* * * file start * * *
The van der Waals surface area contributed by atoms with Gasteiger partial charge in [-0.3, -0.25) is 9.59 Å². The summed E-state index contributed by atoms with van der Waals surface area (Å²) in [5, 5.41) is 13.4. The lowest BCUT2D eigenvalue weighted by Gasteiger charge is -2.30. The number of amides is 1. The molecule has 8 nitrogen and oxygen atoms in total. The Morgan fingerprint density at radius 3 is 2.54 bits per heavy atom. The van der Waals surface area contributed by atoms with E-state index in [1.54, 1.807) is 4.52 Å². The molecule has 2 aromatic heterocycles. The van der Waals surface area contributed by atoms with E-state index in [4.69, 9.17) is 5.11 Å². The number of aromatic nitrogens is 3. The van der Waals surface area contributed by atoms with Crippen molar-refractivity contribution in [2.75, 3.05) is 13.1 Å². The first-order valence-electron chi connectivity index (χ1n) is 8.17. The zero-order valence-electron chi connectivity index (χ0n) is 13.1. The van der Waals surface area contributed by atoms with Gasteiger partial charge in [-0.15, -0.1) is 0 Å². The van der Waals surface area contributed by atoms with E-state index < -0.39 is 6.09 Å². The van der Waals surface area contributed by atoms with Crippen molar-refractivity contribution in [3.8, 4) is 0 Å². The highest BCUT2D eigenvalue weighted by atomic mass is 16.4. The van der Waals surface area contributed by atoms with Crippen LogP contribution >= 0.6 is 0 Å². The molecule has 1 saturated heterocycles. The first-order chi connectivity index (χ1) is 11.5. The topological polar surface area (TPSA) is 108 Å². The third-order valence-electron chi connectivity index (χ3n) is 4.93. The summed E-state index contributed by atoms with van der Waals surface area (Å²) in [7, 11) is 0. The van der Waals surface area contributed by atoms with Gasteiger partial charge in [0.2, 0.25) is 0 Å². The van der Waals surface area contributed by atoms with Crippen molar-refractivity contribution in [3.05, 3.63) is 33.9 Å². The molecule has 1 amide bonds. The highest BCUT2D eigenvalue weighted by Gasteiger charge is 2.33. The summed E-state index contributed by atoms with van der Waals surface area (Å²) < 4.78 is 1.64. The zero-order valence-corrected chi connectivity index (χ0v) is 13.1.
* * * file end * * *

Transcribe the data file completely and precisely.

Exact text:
The van der Waals surface area contributed by atoms with Gasteiger partial charge in [-0.3, -0.25) is 9.59 Å². The summed E-state index contributed by atoms with van der Waals surface area (Å²) in [5, 5.41) is 13.4. The lowest BCUT2D eigenvalue weighted by Gasteiger charge is -2.30. The number of amides is 1. The molecule has 8 nitrogen and oxygen atoms in total. The Morgan fingerprint density at radius 3 is 2.54 bits per heavy atom. The van der Waals surface area contributed by atoms with E-state index in [1.54, 1.807) is 4.52 Å². The molecule has 2 aromatic heterocycles. The van der Waals surface area contributed by atoms with E-state index in [4.69, 9.17) is 5.11 Å². The number of aromatic nitrogens is 3. The van der Waals surface area contributed by atoms with Crippen molar-refractivity contribution in [2.75, 3.05) is 13.1 Å². The first-order valence-electron chi connectivity index (χ1n) is 8.17. The zero-order valence-electron chi connectivity index (χ0n) is 13.1. The van der Waals surface area contributed by atoms with Gasteiger partial charge in [-0.15, -0.1) is 0 Å². The van der Waals surface area contributed by atoms with E-state index < -0.39 is 6.09 Å². The van der Waals surface area contributed by atoms with Crippen molar-refractivity contribution in [3.8, 4) is 0 Å². The highest BCUT2D eigenvalue weighted by atomic mass is 16.4. The van der Waals surface area contributed by atoms with Crippen LogP contribution >= 0.6 is 0 Å². The molecule has 1 saturated heterocycles. The first-order chi connectivity index (χ1) is 11.5. The topological polar surface area (TPSA) is 108 Å². The third-order valence-electron chi connectivity index (χ3n) is 4.93. The summed E-state index contributed by atoms with van der Waals surface area (Å²) in [7, 11) is 0. The van der Waals surface area contributed by atoms with Gasteiger partial charge in [0.2, 0.25) is 0 Å². The van der Waals surface area contributed by atoms with Crippen molar-refractivity contribution in [3.05, 3.63) is 33.9 Å². The molecule has 1 amide bonds. The highest BCUT2D eigenvalue weighted by Gasteiger charge is 2.33. The summed E-state index contributed by atoms with van der Waals surface area (Å²) < 4.78 is 1.64. The zero-order valence-corrected chi connectivity index (χ0v) is 13.1.